Press Release – Bay of Plenty Regional Council
Envirogroups from around the region were invited to an annual Enviroschools hui in Rotorua hosted by Otonga School last week. Otonga’s Green Team shared their action projects, including water conservation, butterfly gardens, litter free lunches, worm …Otonga students host sustainability hui
22 November, 2011
Envirogroups from around the region were invited to an annual Enviroschools hui in Rotorua hosted by Otonga School last week.
Otonga’s Green Team shared their action projects, including water conservation, butterfly gardens, litter free lunches, worm farming and stream restoration. The Jackson Park stream creates a natural boundary to Otonga School, and has been a focus for the Green Team and the wider school.
Invertebrate studies in the stream inspired students to plant the riparian strip to improve water quality and habitat for wildlife. Students teaching other students is a core part of the Enviroschools programme which encourages schools to work towards their vision of a sustainable future.
Otonga School recently became a Bronze Enviroschool in recognition of their progress as a sustainable school. The eight visiting schools were Te Ranga School (Western Bay), Ōtumoetai Primary (Tauranga), Te Kura Kaupapa Māori o Te Rotoiti (Rotorua), Ōhope Beach School (Eastern Bay), Western Heights High School (Rotorua), Bethlehem Primary (Tauranga), Lynmore (Rotorua) and Selwyn (Rotorua).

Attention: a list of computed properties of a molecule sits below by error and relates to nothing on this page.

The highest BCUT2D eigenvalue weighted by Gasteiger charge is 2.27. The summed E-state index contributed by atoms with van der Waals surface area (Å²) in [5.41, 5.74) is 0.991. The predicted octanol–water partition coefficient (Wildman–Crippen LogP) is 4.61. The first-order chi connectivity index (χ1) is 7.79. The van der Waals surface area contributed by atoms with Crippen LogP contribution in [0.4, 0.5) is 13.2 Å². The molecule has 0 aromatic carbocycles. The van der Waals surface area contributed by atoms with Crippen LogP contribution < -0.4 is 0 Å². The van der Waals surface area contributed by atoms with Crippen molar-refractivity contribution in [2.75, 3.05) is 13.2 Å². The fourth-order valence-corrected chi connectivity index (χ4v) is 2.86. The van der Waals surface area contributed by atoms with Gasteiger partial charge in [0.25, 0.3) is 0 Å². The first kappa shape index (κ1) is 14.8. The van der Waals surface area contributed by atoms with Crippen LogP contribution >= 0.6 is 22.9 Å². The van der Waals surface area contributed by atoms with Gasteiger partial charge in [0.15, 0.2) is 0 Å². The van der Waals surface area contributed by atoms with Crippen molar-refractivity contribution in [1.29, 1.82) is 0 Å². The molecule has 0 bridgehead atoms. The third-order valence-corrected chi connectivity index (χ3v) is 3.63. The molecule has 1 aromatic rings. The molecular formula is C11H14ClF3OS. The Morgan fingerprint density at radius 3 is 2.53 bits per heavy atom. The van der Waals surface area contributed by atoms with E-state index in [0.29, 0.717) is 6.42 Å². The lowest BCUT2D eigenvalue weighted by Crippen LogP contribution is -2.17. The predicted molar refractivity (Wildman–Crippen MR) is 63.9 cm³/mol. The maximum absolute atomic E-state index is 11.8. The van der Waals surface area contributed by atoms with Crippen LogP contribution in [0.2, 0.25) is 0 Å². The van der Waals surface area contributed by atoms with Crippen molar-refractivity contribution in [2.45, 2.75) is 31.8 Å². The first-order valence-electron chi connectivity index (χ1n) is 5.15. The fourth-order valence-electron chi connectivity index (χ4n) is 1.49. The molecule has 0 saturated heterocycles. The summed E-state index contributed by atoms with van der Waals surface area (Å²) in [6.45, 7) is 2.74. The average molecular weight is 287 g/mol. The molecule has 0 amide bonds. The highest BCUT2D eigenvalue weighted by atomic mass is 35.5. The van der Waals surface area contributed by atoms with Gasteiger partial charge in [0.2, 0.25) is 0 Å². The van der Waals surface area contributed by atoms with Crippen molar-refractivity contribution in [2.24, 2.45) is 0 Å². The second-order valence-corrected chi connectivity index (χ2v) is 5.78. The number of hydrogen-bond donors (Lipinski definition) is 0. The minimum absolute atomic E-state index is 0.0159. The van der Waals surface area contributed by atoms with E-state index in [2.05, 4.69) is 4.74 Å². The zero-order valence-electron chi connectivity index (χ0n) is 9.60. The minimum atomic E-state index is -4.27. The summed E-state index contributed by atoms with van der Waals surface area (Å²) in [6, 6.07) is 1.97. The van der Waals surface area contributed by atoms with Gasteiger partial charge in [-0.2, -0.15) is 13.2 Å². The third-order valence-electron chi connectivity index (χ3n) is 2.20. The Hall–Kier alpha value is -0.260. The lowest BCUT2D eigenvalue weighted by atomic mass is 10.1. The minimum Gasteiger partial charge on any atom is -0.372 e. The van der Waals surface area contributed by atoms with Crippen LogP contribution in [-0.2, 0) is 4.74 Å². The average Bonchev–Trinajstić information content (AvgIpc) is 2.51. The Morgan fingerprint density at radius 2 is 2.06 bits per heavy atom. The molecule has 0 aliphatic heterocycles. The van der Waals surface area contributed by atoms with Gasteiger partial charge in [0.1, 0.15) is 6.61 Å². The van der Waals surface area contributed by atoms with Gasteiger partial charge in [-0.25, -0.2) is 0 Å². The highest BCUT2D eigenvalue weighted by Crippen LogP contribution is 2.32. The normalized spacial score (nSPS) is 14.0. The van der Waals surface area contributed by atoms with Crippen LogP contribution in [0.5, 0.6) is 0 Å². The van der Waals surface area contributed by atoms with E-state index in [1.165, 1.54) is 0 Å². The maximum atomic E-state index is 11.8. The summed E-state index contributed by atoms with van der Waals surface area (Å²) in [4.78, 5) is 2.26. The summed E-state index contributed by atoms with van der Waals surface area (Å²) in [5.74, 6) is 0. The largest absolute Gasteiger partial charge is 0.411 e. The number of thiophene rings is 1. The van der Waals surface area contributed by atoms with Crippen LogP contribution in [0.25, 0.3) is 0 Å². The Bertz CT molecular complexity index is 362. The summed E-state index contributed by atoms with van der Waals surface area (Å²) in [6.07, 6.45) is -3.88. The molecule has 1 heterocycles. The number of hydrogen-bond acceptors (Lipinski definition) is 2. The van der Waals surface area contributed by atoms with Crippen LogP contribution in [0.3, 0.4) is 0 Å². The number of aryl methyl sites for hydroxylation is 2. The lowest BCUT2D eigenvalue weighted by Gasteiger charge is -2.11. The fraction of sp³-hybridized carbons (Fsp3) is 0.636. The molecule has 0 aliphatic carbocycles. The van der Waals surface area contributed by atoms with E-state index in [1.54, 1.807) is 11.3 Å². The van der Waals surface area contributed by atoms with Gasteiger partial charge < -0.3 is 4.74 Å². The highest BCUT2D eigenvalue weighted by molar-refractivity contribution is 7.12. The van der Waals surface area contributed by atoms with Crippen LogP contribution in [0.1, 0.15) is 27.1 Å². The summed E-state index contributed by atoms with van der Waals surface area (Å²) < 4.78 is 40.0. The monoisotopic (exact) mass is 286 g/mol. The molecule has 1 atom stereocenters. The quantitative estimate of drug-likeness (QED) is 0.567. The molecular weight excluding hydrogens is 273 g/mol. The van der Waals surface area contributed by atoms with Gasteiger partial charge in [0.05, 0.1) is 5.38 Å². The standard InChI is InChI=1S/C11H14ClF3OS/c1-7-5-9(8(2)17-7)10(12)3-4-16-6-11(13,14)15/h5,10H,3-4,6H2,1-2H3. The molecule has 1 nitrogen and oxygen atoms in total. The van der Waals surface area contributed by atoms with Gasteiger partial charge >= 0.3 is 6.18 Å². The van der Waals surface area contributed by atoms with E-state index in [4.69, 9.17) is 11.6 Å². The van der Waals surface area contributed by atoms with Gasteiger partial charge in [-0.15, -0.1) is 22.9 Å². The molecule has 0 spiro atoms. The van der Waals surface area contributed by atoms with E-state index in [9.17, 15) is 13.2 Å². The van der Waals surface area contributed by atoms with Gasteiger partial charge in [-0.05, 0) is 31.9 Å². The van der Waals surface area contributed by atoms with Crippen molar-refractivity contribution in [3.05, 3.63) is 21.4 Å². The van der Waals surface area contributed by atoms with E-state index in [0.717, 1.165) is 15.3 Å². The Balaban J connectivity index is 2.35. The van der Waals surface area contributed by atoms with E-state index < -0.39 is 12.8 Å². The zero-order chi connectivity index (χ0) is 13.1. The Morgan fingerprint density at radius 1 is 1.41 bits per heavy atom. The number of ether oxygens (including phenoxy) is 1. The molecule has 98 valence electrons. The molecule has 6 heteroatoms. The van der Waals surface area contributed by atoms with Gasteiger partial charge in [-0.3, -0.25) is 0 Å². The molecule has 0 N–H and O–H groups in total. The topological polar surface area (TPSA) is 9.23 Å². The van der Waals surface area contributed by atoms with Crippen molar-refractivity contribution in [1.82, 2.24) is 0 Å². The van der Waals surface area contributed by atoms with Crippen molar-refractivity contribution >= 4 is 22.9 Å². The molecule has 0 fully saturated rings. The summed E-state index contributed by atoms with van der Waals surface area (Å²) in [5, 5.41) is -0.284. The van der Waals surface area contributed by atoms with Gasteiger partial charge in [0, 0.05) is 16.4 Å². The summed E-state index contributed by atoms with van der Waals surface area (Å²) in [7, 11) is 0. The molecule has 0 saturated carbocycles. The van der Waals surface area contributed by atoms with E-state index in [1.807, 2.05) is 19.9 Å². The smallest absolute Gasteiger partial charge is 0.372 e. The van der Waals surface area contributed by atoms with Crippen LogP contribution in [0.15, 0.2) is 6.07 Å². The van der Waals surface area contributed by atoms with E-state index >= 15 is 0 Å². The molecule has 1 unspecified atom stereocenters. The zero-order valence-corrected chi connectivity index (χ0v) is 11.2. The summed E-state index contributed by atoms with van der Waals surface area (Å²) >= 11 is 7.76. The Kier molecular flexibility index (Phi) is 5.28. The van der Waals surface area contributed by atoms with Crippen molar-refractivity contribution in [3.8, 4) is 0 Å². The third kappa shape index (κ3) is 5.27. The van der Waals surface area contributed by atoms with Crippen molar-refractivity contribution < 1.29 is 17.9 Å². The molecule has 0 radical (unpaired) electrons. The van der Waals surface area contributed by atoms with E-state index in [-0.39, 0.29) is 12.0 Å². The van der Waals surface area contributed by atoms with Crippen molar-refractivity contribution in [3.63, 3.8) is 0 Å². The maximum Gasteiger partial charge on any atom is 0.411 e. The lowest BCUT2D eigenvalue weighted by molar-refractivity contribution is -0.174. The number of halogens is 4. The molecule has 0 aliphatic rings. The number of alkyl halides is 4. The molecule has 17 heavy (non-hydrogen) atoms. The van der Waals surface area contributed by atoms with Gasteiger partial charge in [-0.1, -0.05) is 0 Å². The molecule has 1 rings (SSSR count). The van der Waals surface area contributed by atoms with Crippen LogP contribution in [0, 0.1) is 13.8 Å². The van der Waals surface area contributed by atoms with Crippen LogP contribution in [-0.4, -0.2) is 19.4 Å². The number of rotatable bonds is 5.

Lead Teacher at Otonga School, Amanda Jeffery said the students had been really excited about the lead-up to the hui and practicing their speeches. Pupil Ila Ford-Robinson of Lynmore School said the day was fun and she learned more about making worm gardens and having small gardens for each classroom.
“We enjoy looking after our stream and especially like finding koura – it means our stream is healthy,” said Cameron Butterworth, year six Otonga Primary student and Green Team member.
Bay of Plenty Regional Council Corporate Services Group Manager Brian Trott said the participating schools characterised the broad range of communities that valued the sustainability programme, and included kura kaupapa, rural and urban schools and a secondary school.